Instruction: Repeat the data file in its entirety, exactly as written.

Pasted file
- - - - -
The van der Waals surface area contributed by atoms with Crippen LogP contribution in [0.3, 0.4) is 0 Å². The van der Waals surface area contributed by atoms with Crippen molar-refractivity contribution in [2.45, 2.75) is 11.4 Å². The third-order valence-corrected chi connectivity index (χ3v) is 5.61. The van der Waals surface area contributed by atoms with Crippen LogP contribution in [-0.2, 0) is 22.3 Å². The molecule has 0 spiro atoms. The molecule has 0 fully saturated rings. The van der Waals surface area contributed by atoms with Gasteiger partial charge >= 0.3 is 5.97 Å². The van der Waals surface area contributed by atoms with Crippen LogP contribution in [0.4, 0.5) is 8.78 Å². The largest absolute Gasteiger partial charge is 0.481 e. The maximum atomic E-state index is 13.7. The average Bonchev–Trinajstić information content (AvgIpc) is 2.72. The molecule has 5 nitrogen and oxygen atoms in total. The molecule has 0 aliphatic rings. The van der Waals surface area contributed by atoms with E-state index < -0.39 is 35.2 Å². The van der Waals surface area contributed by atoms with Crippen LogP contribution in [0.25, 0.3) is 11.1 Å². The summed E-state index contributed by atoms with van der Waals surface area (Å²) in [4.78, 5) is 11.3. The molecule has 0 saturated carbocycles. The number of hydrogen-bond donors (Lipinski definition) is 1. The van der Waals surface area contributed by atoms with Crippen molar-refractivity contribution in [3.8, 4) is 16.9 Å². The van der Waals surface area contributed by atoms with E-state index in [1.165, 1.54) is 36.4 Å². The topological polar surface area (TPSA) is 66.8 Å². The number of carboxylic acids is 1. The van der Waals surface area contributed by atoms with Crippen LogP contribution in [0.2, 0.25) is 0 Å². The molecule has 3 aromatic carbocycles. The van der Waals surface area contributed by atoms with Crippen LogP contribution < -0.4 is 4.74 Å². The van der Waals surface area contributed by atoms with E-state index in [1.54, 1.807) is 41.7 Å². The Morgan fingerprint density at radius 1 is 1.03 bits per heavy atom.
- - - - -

The van der Waals surface area contributed by atoms with Crippen LogP contribution in [0.3, 0.4) is 0 Å². The van der Waals surface area contributed by atoms with Crippen molar-refractivity contribution in [2.45, 2.75) is 11.4 Å². The third-order valence-corrected chi connectivity index (χ3v) is 5.61. The van der Waals surface area contributed by atoms with Crippen LogP contribution in [-0.2, 0) is 22.3 Å². The molecule has 0 spiro atoms. The molecule has 0 fully saturated rings. The van der Waals surface area contributed by atoms with Gasteiger partial charge >= 0.3 is 5.97 Å². The van der Waals surface area contributed by atoms with Crippen LogP contribution in [0.4, 0.5) is 8.78 Å². The largest absolute Gasteiger partial charge is 0.481 e. The maximum atomic E-state index is 13.7. The average Bonchev–Trinajstić information content (AvgIpc) is 2.72. The molecule has 5 nitrogen and oxygen atoms in total. The molecule has 0 aliphatic rings. The van der Waals surface area contributed by atoms with E-state index < -0.39 is 35.2 Å². The van der Waals surface area contributed by atoms with Crippen LogP contribution in [0.25, 0.3) is 11.1 Å². The summed E-state index contributed by atoms with van der Waals surface area (Å²) in [4.78, 5) is 11.3. The molecule has 0 saturated carbocycles. The number of hydrogen-bond donors (Lipinski definition) is 1. The van der Waals surface area contributed by atoms with Crippen molar-refractivity contribution in [3.8, 4) is 16.9 Å². The van der Waals surface area contributed by atoms with E-state index in [1.165, 1.54) is 36.4 Å². The topological polar surface area (TPSA) is 66.8 Å². The number of carboxylic acids is 1. The van der Waals surface area contributed by atoms with Crippen LogP contribution in [0.2, 0.25) is 0 Å². The molecule has 3 aromatic carbocycles. The van der Waals surface area contributed by atoms with Crippen LogP contribution < -0.4 is 4.74 Å². The van der Waals surface area contributed by atoms with E-state index in [1.54, 1.807) is 41.7 Å². The Morgan fingerprint density at radius 1 is 1.03 bits per heavy atom.